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So you've decided you're gonna dive into the world of Open Source as described previously and you hear terms like "PR", "repo", "commits" etc. You also get to hear about "issues", "merging" or "branching". Well, other terms can wait but in this article, I'll tell you all about what an issue is and how you can take advantage of this nifty feature of the open-source environment to start learning a new programming language! Who's excited?
Whenever you visit a project on an open-source platform like GitHub, you are presented with it's 'homepage' called the repository or simply a repo. Next to that, you can see a few other tabs, the first one being labelled as "Issues". You see a list of different issues that exist in the project currently.
Issues are one of the best ways to pitch your idea to start an open-source contribution to a project.
It can be anything from a feature request, giving your idea, adding a bug report or advising an enhancement to the repo owner. As you can see, issues can have several aspects to them. One may be of really low importance, the other a 'critical' one which should be fixed ASAP. Therefore, they're marked with 'labels' so that other people contributing can know the importance of each issue.
Issues can simply be used to kick off a conversation or discussion. Did you get an idea? Unable to understand how a specific module works? Open an issue and talk about it. This is one of the great ways to take your idea and making it a 'move' towards a contribution.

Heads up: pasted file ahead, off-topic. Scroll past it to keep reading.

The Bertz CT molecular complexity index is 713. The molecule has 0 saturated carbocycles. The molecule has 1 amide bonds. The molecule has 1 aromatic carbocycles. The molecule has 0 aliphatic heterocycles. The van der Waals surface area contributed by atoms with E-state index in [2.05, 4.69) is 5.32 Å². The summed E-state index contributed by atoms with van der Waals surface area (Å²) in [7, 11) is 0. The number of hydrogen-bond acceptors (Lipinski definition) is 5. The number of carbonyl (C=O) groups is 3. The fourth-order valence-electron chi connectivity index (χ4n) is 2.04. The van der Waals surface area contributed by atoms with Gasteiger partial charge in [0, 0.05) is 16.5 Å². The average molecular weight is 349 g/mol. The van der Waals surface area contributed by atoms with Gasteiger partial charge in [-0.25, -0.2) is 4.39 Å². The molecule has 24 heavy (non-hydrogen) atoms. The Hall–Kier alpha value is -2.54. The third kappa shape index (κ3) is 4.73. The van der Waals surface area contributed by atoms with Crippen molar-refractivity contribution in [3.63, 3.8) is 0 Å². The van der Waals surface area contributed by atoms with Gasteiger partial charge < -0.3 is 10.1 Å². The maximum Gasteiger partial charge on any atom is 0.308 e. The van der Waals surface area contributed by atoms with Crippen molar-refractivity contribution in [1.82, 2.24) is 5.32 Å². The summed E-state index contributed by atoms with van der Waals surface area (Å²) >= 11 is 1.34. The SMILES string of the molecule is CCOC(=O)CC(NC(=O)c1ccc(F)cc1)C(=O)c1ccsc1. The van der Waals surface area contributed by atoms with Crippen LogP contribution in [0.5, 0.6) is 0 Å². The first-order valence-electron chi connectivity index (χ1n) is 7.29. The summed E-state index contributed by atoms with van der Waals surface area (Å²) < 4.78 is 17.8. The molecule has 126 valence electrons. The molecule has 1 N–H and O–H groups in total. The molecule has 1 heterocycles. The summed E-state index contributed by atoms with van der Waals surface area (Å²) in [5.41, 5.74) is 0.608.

Having an issue tracker in an open-source project helps a lot. Its main aim is to manage and maintain lists of issues. Let's see how much value they provide with their important features:
As you may see, it's an issue tracking system built within the WorksHub platform. Let's open an issue and see what we get.
We have the following important things to look in this issue:
And most importantly, you can see the programming language required to work on this. WorksHub is built upon the listed language i.e. Clojure so it's obvious that this issue is also available on GitHub.
To start working on an issue, you must know what's required and what the issue is about. We know two things are required here, first the Clojure programming language and second, the issue is about the image upload failure.
If you don't know these, you can not solve this issue. Let's imagine you're new to Clojure, you've never worked on it before. Here are some steps you can take to learn it and then implement in an open-source issue:
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